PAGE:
The Child Mind Institute celebrated a year of growth and announced a major expansion last night at the 9th annual Child Mind Institute Child Advocacy Award Dinner at Cipriani 42nd Street.

At the gala dinner, hosted by Ali Wentworth and George Stephanopoulos, Harold Koplewicz, MD, the Child Mind Institute’s president, saluted the organization’s progress on both clinical and research fronts, and outlined more to come.

“I’m proud to announce that to further our ambitious science program and to help more children and families in need, we are opening a new Research Center in Harlem this February and a new clinical center in the San Francisco Bay Area in September of 2019,” Dr. Koplewicz said.

The evening, which honored Ashok Varadhan, global co-head of the Securities Division at Goldman Sachs, for his support for children, raised $6.8 million.

In accepting the award, Varadhan said, “As a father of three, I’ve come to realize that every child deserves access to good mental health care. And the Child Mind Institute is such a great combination of not only state-of-the-art research but individual care. What they’re doing is making a difference for a constituency that needs it most.”

Harvard University professor Dr. John R. Weisz was recognized as the recipient of the 2019 Sarah Gund Prize for Research and Mentorship in Child Mental Health. Dr. Weisz’s research involves development and testing of interventions for child and adolescent mental health problems, as well as meta-analyses and systematic reviews of the science of youth mental health care.

In opening the evening, comedian and author Wentworth noted the challenges for young people. “This is an incredibly difficult world to be a kid in,” she said. “You have all the pressures of school, and what’s happening in our country, and you have social media, which is a teenage curse. There’s so much going on in our kids’ minds right now, and the Child Mind Institute is an amazing place to help everybody figure it out.”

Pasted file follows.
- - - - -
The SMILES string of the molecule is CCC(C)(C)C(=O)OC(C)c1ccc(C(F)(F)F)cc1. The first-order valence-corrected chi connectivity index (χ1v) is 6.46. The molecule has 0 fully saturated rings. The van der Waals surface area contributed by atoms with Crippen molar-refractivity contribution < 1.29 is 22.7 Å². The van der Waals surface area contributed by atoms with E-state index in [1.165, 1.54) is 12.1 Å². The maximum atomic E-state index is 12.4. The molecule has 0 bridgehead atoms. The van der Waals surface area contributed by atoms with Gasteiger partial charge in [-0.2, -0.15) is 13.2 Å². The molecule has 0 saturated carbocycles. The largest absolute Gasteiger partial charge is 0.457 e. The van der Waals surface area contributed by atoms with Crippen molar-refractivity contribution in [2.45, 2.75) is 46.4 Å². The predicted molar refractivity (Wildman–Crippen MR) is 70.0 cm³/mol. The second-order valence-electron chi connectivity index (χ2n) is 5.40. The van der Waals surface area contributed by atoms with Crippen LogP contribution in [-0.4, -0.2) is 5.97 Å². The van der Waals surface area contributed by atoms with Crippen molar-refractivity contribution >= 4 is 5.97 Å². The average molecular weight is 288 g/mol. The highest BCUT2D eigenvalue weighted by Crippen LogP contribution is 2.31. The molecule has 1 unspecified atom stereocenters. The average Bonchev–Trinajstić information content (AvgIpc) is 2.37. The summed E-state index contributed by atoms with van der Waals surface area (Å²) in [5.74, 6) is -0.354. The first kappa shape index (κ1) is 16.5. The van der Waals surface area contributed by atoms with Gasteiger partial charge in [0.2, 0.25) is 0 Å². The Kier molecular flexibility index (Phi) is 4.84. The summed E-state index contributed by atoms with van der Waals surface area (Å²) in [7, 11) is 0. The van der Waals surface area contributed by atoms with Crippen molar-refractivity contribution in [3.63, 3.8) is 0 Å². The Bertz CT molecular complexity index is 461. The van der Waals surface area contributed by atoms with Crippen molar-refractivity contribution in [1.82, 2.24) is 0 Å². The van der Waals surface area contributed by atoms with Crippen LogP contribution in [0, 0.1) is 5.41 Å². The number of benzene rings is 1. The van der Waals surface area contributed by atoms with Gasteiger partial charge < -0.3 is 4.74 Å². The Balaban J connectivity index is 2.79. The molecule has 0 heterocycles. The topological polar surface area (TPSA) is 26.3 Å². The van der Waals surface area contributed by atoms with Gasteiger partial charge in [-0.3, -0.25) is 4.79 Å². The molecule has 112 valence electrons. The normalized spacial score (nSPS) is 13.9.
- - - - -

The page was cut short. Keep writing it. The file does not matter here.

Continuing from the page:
She added: “Our family has reaped the rewards of the Child Mind Institute, but I think children in our country have as well.”

ABC’s Stephanopoulos noted that he was grateful to the Child Mind Institute clinicians for sharing their expertise with the Good Morning America audience. “I know that has made a difference in millions of lives,” he said. “And that’s really the story of the Child Mind Institute, helping so many people so many different ways—individuals, families, community programs, schools. Harold and his whole organization send so much wisdom out into the world, help so many people, it’s made such a difference.”

Lily, a 12-year-old from Arizona who came to the Child Mind Institute for intensive treatment, described the anxiety disorder, called selective mutism, that made her unable to speak outside her home.

Lily described the thrill of going back school after her treatment and talking to her friends — for the first time in the four years she’d known them. “Thank you to the Child Mind Institute and all the donors who made it possible for my family to travel to find the right treatment,” Lily concluded. “I have a voice because of all of you and having a voice feels awesome!”